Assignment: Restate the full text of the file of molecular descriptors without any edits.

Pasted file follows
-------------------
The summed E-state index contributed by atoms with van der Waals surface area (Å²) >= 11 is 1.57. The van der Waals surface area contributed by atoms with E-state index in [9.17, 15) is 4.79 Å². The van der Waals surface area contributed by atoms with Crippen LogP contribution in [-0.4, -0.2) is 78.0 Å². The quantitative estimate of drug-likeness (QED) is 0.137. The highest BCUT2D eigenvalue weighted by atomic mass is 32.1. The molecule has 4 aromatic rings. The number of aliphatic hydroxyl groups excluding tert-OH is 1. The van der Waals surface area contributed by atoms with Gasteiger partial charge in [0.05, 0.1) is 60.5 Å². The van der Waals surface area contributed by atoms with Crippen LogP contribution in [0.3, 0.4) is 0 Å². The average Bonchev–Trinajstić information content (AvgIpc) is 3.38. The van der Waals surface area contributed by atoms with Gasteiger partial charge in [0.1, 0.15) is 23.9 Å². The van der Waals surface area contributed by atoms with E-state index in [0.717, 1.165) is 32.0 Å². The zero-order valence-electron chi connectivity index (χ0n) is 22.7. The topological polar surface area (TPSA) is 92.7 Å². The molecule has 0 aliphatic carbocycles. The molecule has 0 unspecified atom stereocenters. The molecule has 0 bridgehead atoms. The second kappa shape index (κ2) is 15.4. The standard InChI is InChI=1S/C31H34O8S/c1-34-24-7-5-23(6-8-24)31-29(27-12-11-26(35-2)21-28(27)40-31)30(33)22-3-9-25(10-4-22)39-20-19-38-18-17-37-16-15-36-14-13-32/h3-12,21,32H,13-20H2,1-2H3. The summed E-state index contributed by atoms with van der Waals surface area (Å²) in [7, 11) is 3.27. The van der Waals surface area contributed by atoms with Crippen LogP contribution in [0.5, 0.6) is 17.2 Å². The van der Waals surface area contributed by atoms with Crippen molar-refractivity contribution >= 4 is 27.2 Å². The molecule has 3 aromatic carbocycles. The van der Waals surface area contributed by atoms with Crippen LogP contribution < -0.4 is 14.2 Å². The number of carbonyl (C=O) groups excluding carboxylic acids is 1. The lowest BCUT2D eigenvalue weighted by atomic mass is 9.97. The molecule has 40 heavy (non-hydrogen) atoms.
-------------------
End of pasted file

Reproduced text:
The summed E-state index contributed by atoms with van der Waals surface area (Å²) >= 11 is 1.57. The van der Waals surface area contributed by atoms with E-state index in [9.17, 15) is 4.79 Å². The van der Waals surface area contributed by atoms with Crippen LogP contribution in [-0.4, -0.2) is 78.0 Å². The quantitative estimate of drug-likeness (QED) is 0.137. The highest BCUT2D eigenvalue weighted by atomic mass is 32.1. The molecule has 4 aromatic rings. The number of aliphatic hydroxyl groups excluding tert-OH is 1. The van der Waals surface area contributed by atoms with Gasteiger partial charge in [0.05, 0.1) is 60.5 Å². The van der Waals surface area contributed by atoms with Crippen LogP contribution in [0.3, 0.4) is 0 Å². The average Bonchev–Trinajstić information content (AvgIpc) is 3.38. The van der Waals surface area contributed by atoms with Gasteiger partial charge in [0.1, 0.15) is 23.9 Å². The van der Waals surface area contributed by atoms with E-state index in [0.717, 1.165) is 32.0 Å². The zero-order valence-electron chi connectivity index (χ0n) is 22.7. The topological polar surface area (TPSA) is 92.7 Å². The molecule has 0 aliphatic carbocycles. The molecule has 0 unspecified atom stereocenters. The molecule has 0 bridgehead atoms. The second kappa shape index (κ2) is 15.4. The standard InChI is InChI=1S/C31H34O8S/c1-34-24-7-5-23(6-8-24)31-29(27-12-11-26(35-2)21-28(27)40-31)30(33)22-3-9-25(10-4-22)39-20-19-38-18-17-37-16-15-36-14-13-32/h3-12,21,32H,13-20H2,1-2H3. The summed E-state index contributed by atoms with van der Waals surface area (Å²) in [7, 11) is 3.27. The van der Waals surface area contributed by atoms with Crippen LogP contribution in [0.5, 0.6) is 17.2 Å². The van der Waals surface area contributed by atoms with Crippen molar-refractivity contribution >= 4 is 27.2 Å². The molecule has 3 aromatic carbocycles. The van der Waals surface area contributed by atoms with Crippen LogP contribution < -0.4 is 14.2 Å². The number of carbonyl (C=O) groups excluding carboxylic acids is 1. The lowest BCUT2D eigenvalue weighted by atomic mass is 9.97. The molecule has 40 heavy (non-hydrogen) atoms.